Although Heartbleed is most dangerous bug in the past year, I have no idea how it can affect a SPA5xx phone unless it's in danger even without Heartbleed.
Phone must not be accessible for communication from untrusted sources at all, even without Heartbleed. And trusted partners will not Heartbleeds against you. And even if they will violate the trust, they can catch only information they have already.
Or I missed something ?
In short, Yes, there is no clear declaration related to the issue. But it seems that Heartbleed is not so important issue in this particular environment.
There is open, unauthenticated, API that allow remote control of your phone. So who need Heartbleed to attack you ?
Clients are also exposed if an attacker uses Man-in-the-Middle strategy.
It can make a phone getting configuration using HTTPs, using SRTP or SIP over TLS, to bleed memory banks, that could bleed:
If Cisco provides the version of OpenSSL that has been used to compile the Firmware, it will allow Administrators of SPA Phones to know if the phones are vulnerable.
Although I'm curious as well, I would like to repeat that the answer to this question is not so important.
You have your network either secure and no untrusted computer can speak to your phones, then no MITM attack is possible (as there is no untrusted computer to become MITM), so the Heardbleed is not severe issue to you.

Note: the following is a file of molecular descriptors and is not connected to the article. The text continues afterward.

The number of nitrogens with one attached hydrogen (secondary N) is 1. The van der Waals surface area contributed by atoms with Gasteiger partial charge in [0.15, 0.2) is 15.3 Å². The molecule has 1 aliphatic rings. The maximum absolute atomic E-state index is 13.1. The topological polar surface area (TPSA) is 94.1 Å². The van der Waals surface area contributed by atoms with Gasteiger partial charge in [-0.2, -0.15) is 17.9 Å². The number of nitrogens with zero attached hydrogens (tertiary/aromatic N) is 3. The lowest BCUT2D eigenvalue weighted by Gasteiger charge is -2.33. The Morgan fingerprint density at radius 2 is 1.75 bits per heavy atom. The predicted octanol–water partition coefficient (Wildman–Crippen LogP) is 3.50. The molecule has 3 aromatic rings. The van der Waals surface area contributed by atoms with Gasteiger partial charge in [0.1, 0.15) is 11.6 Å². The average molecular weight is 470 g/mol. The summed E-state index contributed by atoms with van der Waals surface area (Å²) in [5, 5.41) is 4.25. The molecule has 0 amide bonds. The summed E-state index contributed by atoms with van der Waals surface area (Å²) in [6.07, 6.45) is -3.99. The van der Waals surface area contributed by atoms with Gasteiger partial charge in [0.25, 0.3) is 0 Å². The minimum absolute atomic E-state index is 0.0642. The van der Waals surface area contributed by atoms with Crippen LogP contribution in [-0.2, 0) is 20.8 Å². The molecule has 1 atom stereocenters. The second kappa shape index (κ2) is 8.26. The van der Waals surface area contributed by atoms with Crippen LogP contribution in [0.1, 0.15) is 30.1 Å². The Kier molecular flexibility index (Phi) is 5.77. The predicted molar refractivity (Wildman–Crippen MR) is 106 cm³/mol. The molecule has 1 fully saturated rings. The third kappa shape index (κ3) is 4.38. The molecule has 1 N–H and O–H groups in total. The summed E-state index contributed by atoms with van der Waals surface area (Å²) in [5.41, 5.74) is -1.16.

Or you have your network designed insecurely, untrusted computer can speak to your phone, then you are in risk of bill fraud even without Heartbleed.
I can tell that the Cisco SPA Phones are delivered as part of a hosted solution. Phones are delivered into customer network, which is not under the operator control. Its not possible to control the customer network. However, as a hosted service, we should ensure that the solution follows the security best practices.
If a vulnerability is known, it wouldn't be wise not do anything about it.
... despite it is not severe, in the particular case.
I agree, I will welcome clear statement related to it from Cisco, and/or patched firmware if necessary. At least it may calm down the customer's panic a lot.
I'm just saying it's not so big problem it's not available yet. Just explain your customer, that the Hearbleed is not so harmful in properly designed (=closed) VoIP network. As you claimed, customer network is not under your control, so it's customer responsibility to have appropriate configuration of voice LAN. If has nothing to do with Heartbleed.
I have received a response from Cisco stating that the Firmware has been used a pre-1.0.0 version of OpenSSL. This means that the Cisco SPA Phones are not vulnerable to the HeartBleed.